|Final Fantasy XI|
|Developer: Square Enix
Publisher: Square Enix
Release Date: Out Now
Players: MMO only
The Final Fantasy series has had a huge mainstream following ever since the release of the gem that was FVII for the original PlayStation back in 1997, moving from text and turn-based action to a more vocal and real-time format with FFX for the PS2. Four years ago, while UK PS2 owners were still waiting for the promised HDD to follow the release of the network adaptor, Square released FFXI to the US and Asian public, moving the series even further - online. Now, with typical Japanese conversion efficiency FFXI is finally available in the UK, just a few years behind everyone else…
With the usual Xbox Live smarts, you’re greeted with an online interface, which has to be installed before you even start installing FFXI, called PlayOnline. This looks like it will be the hub for future MMORPGs (Massive Multiplayer Online Role Playing Games), as there is a messaging system, account management and game selection (just FFXI at the moment) areas. It’s nice but with the amount that has to be installed, registered and clicked through to even get close to playing the game you’ll wonder why it’s even there. Also, when you log out of FFXI you have to completely log out of PlayOnline too, or like not shutting down a PC you risk losing data! After a marathon session stretching into the early hours of the morning the last thing you want to do is scroll through endless “Are you sure you want to exit the exit confirmation screen” messages!
I chose a Hume character (which looks the most normal) with one of the pre-set faces and hairstyles, which looked a little like Zell Dincht (the guy who uses his fists) from FFVIII. Not many people seemed to notice the resemblance though, and I was constantly hounded by a little Tarutaru white mage called Twot, who kept giving me lip and saying I looked like Ronan Keating! The taunting only got worse when I picked up some new brass armour that made my character look like a cross between a Roman gladiator and an S&M pornstar…
I chose to swing around big swords, since it was the easiest to pick up; attacking is simply a case of locking onto a target, pressing attack and sitting around until one of you is dead. Sometimes you’ll be able to launch a special attack (the bar fills whenever you attack/take damage and decreases when you rest), more special abilities and weapon skills become available as you level up.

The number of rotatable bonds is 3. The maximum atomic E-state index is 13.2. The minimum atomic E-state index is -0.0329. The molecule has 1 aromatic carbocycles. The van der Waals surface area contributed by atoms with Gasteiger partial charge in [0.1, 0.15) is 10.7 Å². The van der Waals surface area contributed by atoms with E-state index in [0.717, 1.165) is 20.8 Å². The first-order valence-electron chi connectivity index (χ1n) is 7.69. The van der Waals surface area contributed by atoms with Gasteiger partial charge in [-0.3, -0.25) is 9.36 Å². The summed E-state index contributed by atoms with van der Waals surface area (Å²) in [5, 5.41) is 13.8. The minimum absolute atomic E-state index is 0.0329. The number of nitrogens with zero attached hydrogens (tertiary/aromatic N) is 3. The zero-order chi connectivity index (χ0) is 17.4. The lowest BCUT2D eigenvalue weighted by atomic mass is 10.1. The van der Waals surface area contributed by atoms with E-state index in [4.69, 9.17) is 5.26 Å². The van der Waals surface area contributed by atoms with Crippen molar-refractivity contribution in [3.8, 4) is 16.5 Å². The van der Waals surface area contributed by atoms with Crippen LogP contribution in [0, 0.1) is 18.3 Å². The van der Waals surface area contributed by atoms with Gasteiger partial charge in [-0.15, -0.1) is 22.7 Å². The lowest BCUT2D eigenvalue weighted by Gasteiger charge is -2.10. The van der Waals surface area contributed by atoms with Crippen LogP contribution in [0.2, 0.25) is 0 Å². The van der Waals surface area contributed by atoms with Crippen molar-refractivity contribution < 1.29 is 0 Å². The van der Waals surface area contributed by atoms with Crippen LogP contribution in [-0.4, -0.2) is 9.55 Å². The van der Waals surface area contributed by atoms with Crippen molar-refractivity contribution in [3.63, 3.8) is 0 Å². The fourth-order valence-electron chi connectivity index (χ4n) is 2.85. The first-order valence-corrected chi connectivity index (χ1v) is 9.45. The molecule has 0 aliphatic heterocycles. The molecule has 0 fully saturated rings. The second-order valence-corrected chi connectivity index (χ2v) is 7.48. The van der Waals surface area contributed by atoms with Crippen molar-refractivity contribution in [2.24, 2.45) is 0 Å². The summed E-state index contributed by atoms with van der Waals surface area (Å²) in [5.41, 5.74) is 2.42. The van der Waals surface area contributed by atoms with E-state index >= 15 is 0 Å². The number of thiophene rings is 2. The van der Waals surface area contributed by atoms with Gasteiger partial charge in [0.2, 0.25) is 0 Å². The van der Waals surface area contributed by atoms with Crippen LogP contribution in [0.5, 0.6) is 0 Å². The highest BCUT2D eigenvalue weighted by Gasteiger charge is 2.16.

Because you’re always dealing damage, although it gets a bit tedious after a while, being a warrior is one of the easiest jobs to level up with. When I say the easiest to level up with I mean I cheated and got a high level white mage to heal me while I whacked the crap out of stuff that would normally squash a FFXI n00b such as myself! As a warrior, you have no healing power so without a mage you have to kneel and heal after every battle, losing some of your special attack power and wasting valuable time. The amount of work required before you’re at a level at which you can start making reasonable XP (Experience Points) returns from your kills (at least Level 10 when you’ll find it easier to team up with other players) is completely insane if you don’t have someone to help you out. On your own you’ll be slashing Savannah Rarabs (bunny rabbits with evil eyes) and Pikmin-like sprites for days and days, meaning your free trial’s up before you’ve even got to the good stuff! That’s assuming you’ve got the patience to hack ‘n’ slash for 30 days that is…. - The fact is, that despite some clever drop down in-game menus that make a myriad of options and actions possible in seconds, everything - EVERYTHING in FFXI takes a long time to do.
The main problems with FFXI arise from Square’s assumption that you’re not going to buy it and play for less than six months, a generous assumption given the attention span of the average gamer these days, and the extra subscription required on top of Xbox Live (although you can play FFXI on only a Silver account). This means that instead of being able to get your teeth into a meaty storyline and stuff you’re presented with hours and hours of tedious low-levelling, attacking the same types of enemies. It feels more like some kind of sick punishment rather than entertainment which is charged for, or perhaps a test of character made by the developers: those who can withstand the first 10 levels without losing heart or falling into a coma are worthy of joining the online community and reaping the rewards. Obviously, by the time you’re high enough a level to be “worthy” your free trial is up and you’re on a £8.99 a month tariff…
FFXI being released on consoles implies that they’re trying to bring the game to the armchair audience. The problem is that that, as far as I'm concerned, MMORPGs are not suited to console play. The whole point of consoles was to bring a relaxed form of gaming into homes, where endless installation wasn’t needed and you could quickly dip in and out of a game when you felt like it. MMORPGs belong on PCs (the text-only chat implies this) and I seriously doubt many casual gamers will be prepared to try something new, even though it’s great fun and it’s easier to crank out the hours on a sofa or bed than on an office chair in front of the PC…
- HUGE world
- Literally too much to do!
- Party & alliance play
- Superb online community
- Not really suited to consoles
- Restrictive at the lower levels
- Takes too long to get to the higher levels
- Can be tedious playing alone
- No party voice chat
- Overcomplicated in just about every way
- Feels more like Everquest than Final Fantasy…
- Terrible tearing and lag
- PS2 GTi graphics